We emphasize that if $\varphi $ is a classical or bounded odd homeomorphism, then conditions (3.15) and (3.18) can be rewritten as
$$ 
for certain positive constants ${C}_{1}$, ${C}_{2}$, ${C}_{3}$ and ${C}_{4}$. Therefore, existence results for sublinear and superlinear nonlinearities can be proven exactly as in Section 3.1.
Theorem 3.17.
Assume that $\varphi $ is odd and that one of the following conditions holds:
 (i):

${f}_{0}=+\mathrm{\infty}$, ${f}_{\mathrm{\infty}}=0$ and $\varphi $ is a classical or bounded homeomorphism satisfying (3.6).
 (ii):

${f}_{0}=0$, ${f}_{\mathrm{\infty}}=+\mathrm{\infty}$ and $\varphi $ is a classical homeomorphism satisfying (3.9).
 (iii):

${f}_{0}=+\mathrm{\infty}$ and $\varphi $ is a singular homeomorphism satisfying (3.10).
4. Numerical examples
From numerical point of view we will consider three distinct boundary value problems. In order to solve them we make use of the new and powerful MATLAB package Chebfun which is a product of the numerical analysis group at Oxford University led by Professor Trefethen (see for instance [17] and [18] to quote but a few).
The philosophy behind this package is nonstandard in numerical analysis and can be summed up in the words of its initiator as “Feel symbolic but run at the speed of numerics”.
In short, the method implemented by Chebfun is a Chebyshev type collocation one. Chebfun tries to solve a BVP by using successively to approximate the solution Chebyshev polynomials on grids of size $17$, $33$, $65\mathrm{\dots}$ until the spectral convergence is reached. The relative accuracy of each computation carried out by a Chebfun algorithm is usually about $16$ digits, and in principle the user need have no knowledge of the underlying algorithms. However, when solving a nonlinear BVP, Chebfun provides useful information on the convergence of the Newtonian method used to solve nonlinear algebraic systems obtained by discretization. In addition, the behavior of the solution coefficients can be visualized (the way in which they decrease to the machine accuracy). We will display these two outputs for each of the three issues considered. In fact, we must emphasize that we have used Chebfun with excellent results in our previous works [7] and [14].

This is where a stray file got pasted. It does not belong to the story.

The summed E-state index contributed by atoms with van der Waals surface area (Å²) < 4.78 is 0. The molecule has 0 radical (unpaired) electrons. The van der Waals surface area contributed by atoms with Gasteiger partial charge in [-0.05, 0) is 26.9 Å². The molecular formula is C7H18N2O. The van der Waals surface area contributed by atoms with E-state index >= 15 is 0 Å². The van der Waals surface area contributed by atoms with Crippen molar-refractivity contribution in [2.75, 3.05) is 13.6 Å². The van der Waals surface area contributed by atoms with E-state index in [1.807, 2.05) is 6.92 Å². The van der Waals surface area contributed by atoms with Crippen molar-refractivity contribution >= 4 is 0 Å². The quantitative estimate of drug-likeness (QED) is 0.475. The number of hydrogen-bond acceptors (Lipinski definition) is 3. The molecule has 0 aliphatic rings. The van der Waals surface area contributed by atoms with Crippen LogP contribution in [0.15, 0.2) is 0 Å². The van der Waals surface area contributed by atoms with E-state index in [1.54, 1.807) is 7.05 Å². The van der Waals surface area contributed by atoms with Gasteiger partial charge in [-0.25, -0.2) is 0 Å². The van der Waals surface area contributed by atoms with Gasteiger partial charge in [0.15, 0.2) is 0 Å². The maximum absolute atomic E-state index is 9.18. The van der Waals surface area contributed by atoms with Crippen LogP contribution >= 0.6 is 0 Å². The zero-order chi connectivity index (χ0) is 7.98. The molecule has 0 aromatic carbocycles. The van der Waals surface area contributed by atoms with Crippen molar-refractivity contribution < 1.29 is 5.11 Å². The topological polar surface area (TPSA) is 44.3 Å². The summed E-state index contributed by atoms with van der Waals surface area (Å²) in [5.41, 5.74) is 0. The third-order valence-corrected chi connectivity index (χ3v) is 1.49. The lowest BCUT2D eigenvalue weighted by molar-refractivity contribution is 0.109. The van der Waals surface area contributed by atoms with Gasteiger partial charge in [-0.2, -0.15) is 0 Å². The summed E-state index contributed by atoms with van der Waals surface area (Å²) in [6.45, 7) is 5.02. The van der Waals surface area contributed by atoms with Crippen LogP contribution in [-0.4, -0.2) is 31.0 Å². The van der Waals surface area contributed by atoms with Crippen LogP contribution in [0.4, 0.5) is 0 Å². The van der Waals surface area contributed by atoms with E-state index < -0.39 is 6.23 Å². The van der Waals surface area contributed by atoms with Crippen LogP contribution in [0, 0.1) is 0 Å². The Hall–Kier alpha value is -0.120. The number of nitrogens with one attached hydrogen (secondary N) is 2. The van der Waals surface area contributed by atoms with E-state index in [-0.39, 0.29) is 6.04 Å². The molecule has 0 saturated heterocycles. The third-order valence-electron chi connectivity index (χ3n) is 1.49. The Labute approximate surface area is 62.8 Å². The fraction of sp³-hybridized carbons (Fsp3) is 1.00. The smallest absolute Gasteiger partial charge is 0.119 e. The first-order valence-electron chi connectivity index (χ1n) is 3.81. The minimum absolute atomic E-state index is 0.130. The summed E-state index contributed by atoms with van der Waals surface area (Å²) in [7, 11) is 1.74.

4.1. First example: a DirichletNeumann problem
Consider the DirichletNeumann problem for an equation involving a singular homeomorphism
(4.1)  $$\{\begin{array}{c}{\left(r\frac{{v}^{\prime}}{\sqrt{1{v}^{\prime 2}}}\right)}^{\prime}=rg\left(r\right)f\left(v\right),r\in (1,2)\hfill \\ v\left(1\right)={v}^{\prime}\left(2\right)=0,\hfill \end{array}$$ 
where
$$g\left(r\right)=\frac{r+1}{2{r}^{2}+1},f\left(v\right)={v}^{2}+1.$$ 
The residual Chebfun satisfies the operator is of order ${10}^{10}$ and the boundary conditions are satisfied exactly.
From the left panel of Fig. 2 it is very clear that Newton method converges with an order of at most $2$ and from the right panel of the same figure one can observe that a Chebyshev polynomial of order $16$, with highly and smoothly decreasing coefficients is the solution of this problem.
4.2. Second example: a NeumannDirichlet problem
We now solve numerically the following problem
(4.2)  $$\{\begin{array}{c}{\left(r\frac{{v}^{\prime}}{\sqrt{1{v}^{\prime 2}}}\right)}^{\prime}=rg\left(r\right)f\left(v\right),r\in (0,1)\hfill \\ {v}^{\prime}\left(0\right)=v\left(1\right)=0,\hfill \end{array}$$ 
where
$$g\left(r\right)={e}^{r}+\frac{1}{2}r,f\left(v\right)=\frac{1}{{v}^{2}+1}.$$ 
The residual Chebfun satisfies the operator is of order ${10}^{11}$ and the boundary conditions are satisfied exactly.
From the left panel of Fig. 4 it is very clear that Newton method converges with an order of at least $2$ and from the right panel of the same figure one can observe that a Chebyshev polynomial of order $17$, with highly decreasing coefficients is the solution of the problem.
4.3. Third example: a Dirichlet problem
The last example is giving by the Dirichlet problem
(4.3)  $$\{\begin{array}{c}{\left(r\frac{{v}^{\prime}}{\sqrt{1{v}^{\prime 2}}}\right)}^{\prime}=rg\left(r\right)f\left(v\right),r\in (1,2)\hfill \\ v\left(1\right)=v\left(2\right)=0,\hfill \end{array}$$ 
where
$$g\left(r\right)=1,f\left(v\right)=\frac{v+1}{{v}^{2}+1}.$$ 
The residual Chebfun satisfies the operator is of order ${10}^{10}$ and the boundary conditions are satisfied exactly.
From the left panel of Fig. 6 it is very clear that Newton method converges with an order of at least $2$ and from the right panel of the same figure one can observe that a Chebyshev polynomial of order $24$, with highly decreasing coefficients is the solution of the problem.
We must make an important remark at the end of these three examples. Spectral convergence occurs for solutions represented by Chebyshev polynomials of relatively small order (of the order of a few tens). Moreover and more important, the convergence is so fast that no rounding off plateau appears (see the right panels of the figures 2, 4 and 6).
Acknowledgements
Jorge RodríguezLópez was partially supported by Institute of Advanced Studies in Science and Technology of BabeşBolyai University of ClujNapoca (Romania) under a Postdoctoral Advanced Fellowship, project CNFISFDI20210061; by Xunta de Galicia (Spain), project ED431C 2019/02 and AIE, Spain and FEDER, grant PID2020113275GBI00.
References